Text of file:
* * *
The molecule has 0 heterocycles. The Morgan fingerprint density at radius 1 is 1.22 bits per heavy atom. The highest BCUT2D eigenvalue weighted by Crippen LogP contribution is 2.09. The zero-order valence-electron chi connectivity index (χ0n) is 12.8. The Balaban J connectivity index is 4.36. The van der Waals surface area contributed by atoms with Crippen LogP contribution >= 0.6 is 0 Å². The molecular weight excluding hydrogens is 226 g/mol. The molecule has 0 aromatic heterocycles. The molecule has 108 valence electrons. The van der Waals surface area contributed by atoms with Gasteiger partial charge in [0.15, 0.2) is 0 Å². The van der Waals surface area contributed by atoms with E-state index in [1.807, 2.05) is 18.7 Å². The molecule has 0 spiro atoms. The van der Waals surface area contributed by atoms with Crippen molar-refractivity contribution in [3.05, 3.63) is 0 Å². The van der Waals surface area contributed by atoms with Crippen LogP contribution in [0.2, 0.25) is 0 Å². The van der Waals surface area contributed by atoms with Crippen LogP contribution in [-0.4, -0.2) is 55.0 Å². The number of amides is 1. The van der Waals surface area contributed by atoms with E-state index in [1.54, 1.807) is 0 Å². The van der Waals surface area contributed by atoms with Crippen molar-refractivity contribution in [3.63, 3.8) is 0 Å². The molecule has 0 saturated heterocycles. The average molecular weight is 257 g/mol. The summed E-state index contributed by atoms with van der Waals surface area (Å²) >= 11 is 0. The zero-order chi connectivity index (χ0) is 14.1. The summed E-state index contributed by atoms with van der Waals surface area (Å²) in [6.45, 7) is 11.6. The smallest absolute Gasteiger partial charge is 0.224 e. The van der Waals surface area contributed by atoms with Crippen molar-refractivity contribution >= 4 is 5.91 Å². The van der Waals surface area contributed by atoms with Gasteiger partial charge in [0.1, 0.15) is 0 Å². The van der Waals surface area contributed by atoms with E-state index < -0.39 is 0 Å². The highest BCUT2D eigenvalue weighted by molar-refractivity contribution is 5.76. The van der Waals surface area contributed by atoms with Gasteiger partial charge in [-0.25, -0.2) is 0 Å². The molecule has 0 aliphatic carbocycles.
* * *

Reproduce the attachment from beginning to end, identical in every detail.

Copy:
The molecule has 0 heterocycles. The Morgan fingerprint density at radius 1 is 1.22 bits per heavy atom. The highest BCUT2D eigenvalue weighted by Crippen LogP contribution is 2.09. The zero-order valence-electron chi connectivity index (χ0n) is 12.8. The Balaban J connectivity index is 4.36. The van der Waals surface area contributed by atoms with Crippen LogP contribution >= 0.6 is 0 Å². The molecular weight excluding hydrogens is 226 g/mol. The molecule has 0 aromatic heterocycles. The molecule has 108 valence electrons. The van der Waals surface area contributed by atoms with Gasteiger partial charge in [0.15, 0.2) is 0 Å². The van der Waals surface area contributed by atoms with E-state index in [1.807, 2.05) is 18.7 Å². The molecule has 0 spiro atoms. The van der Waals surface area contributed by atoms with Crippen molar-refractivity contribution in [3.05, 3.63) is 0 Å². The van der Waals surface area contributed by atoms with Crippen LogP contribution in [0.2, 0.25) is 0 Å². The van der Waals surface area contributed by atoms with Crippen LogP contribution in [-0.4, -0.2) is 55.0 Å². The number of amides is 1. The van der Waals surface area contributed by atoms with E-state index in [1.54, 1.807) is 0 Å². The van der Waals surface area contributed by atoms with Crippen molar-refractivity contribution in [3.63, 3.8) is 0 Å². The molecule has 0 saturated heterocycles. The average molecular weight is 257 g/mol. The summed E-state index contributed by atoms with van der Waals surface area (Å²) >= 11 is 0. The zero-order chi connectivity index (χ0) is 14.1. The summed E-state index contributed by atoms with van der Waals surface area (Å²) in [6.45, 7) is 11.6. The smallest absolute Gasteiger partial charge is 0.224 e. The van der Waals surface area contributed by atoms with Crippen molar-refractivity contribution >= 4 is 5.91 Å². The van der Waals surface area contributed by atoms with Gasteiger partial charge in [0.1, 0.15) is 0 Å². The van der Waals surface area contributed by atoms with E-state index < -0.39 is 0 Å². The highest BCUT2D eigenvalue weighted by molar-refractivity contribution is 5.76. The van der Waals surface area contributed by atoms with Gasteiger partial charge in [-0.25, -0.2) is 0 Å². The molecule has 0 aliphatic carbocycles.